For hundreds of years, the Israelites had been keeping their appointed time with God. He called it a holy convocation, which means a rehearsal. For all these years, they had no idea what they were rehearsing, but this was it the coming of God’s only Son to lay down His life as a ransom for their sins.

Look at the words of John the Baptist when he saw Jesus coming to be baptized by him, “Behold! The Lamb of God who takes away the sin of the world!” (John 1:29).

Jesus, the unblemished Lamb of God, was slain the day after the last supper, sometime around twilight the next day. His blood brought forgiveness and redemption, covering the heart of every believer – not only protecting us from death but giving us eternal life.

There are many symbolic things found in the Passover celebration or Seder service. One is the afikomen – a piece of broken bread that has been scored and pierced. It is wrapped in a napkin and hidden away (as was the body of Jesus) to be found (by children) and brought back to the table.

Again, this is much more than just a metaphor. God was painting a picture of what was to come. Jesus, God’s Son, would be broken for us, pierced, crucified, buried, and resurrected. God was showing His people in advance what would happen. As such, Passover was a holy convocation … a rehearsal of what was to come.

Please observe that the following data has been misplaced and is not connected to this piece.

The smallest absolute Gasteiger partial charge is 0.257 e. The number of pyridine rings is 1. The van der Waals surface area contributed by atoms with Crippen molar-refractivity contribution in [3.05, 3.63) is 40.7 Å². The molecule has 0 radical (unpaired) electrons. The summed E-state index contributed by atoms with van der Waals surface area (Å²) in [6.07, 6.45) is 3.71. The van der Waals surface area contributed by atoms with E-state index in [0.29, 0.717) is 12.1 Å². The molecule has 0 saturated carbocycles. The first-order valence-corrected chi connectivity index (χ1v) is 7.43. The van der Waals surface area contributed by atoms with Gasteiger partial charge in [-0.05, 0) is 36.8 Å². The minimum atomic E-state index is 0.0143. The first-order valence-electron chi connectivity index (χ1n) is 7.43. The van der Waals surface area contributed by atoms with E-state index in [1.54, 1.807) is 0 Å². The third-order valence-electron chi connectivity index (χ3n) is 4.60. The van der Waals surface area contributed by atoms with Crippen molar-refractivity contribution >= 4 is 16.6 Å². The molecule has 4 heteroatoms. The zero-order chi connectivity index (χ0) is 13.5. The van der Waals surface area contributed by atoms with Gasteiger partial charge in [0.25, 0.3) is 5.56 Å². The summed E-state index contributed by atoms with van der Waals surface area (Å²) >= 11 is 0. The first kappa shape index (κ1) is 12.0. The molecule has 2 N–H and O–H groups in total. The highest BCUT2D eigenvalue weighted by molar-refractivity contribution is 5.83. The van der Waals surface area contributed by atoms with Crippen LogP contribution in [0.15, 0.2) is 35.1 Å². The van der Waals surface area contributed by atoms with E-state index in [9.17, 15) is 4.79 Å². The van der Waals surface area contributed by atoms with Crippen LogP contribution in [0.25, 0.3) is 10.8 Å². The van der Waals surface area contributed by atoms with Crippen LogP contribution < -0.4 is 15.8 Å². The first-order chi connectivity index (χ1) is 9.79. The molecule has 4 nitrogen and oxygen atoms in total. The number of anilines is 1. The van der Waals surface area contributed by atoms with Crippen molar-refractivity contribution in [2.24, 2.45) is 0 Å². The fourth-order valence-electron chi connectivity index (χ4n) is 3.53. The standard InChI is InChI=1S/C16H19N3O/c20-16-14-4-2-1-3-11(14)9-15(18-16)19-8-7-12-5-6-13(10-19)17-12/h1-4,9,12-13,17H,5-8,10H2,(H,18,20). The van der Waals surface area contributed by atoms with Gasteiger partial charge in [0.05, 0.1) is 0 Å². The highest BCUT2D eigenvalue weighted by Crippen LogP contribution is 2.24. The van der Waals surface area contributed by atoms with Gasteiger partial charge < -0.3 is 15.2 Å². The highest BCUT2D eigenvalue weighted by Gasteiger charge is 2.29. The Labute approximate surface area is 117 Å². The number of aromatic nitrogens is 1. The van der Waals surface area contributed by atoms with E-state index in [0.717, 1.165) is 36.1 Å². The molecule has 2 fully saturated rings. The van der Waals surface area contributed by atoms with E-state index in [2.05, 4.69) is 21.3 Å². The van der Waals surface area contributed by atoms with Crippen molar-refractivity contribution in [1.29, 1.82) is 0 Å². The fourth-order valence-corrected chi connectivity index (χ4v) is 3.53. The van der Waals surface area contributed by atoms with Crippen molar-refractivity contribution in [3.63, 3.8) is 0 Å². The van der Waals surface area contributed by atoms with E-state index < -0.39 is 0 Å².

Although they didn’t realize it at the time, they were rehearsing the death and resurrection of the Messiah. God wanted them to practice it … rehearse it … and tell it to their children throughout the generations, so when it happened, they would recognize what they were rehearsing and recognize Jesus as the Messiah.

At the very first Passover, the Israelites were to kill a lamb, roast it, eat it, and do so with their sandals on their feet, their staves in their hands, and their traveling clothes on – ready to leave Egypt!

The lamb was to be their deliverance out of Egypt and the source of their strength as they left. The Bible says they left in haste. They didn’t have time to prepare other food. The lamb would be their nourishment.

My friend, the blood of Jesus is the very thing that covers our sins. It’s the body of Jesus that gives us strength and nourishment to leave our Egypt (bondage to the world). Have you applied His blood to the doorposts of your heart today?

Five Great Promises

God spoke through Moses to the children of Israel in Exodus 6:6-8 and promised them five specific things:

1. I will bring you out from under the burdens of the Egyptians.

2. I will deliver you from their bondage.

3. I will redeem you with an outstretched arm and with mighty acts of judgment.

4. I will take you for My own people, and I will be your God.

5. I will bring you to the land I swore to give to your forefathers and give it to you.

What does that mean for you today? It’s Jesus who brings you out from under the burdens of the world’s system. It’s Jesus who redeems you and delivers you from bondage. It’s Jesus who makes you a child of the living God. It’s Jesus who has determined a place and a plan for your life.

Why celebrate Passover? Because by doing so, you are keeping one of the Lord’s instructions, recognizing all that Jesus has done for you!

God bless you,

David Sig

David Cerullo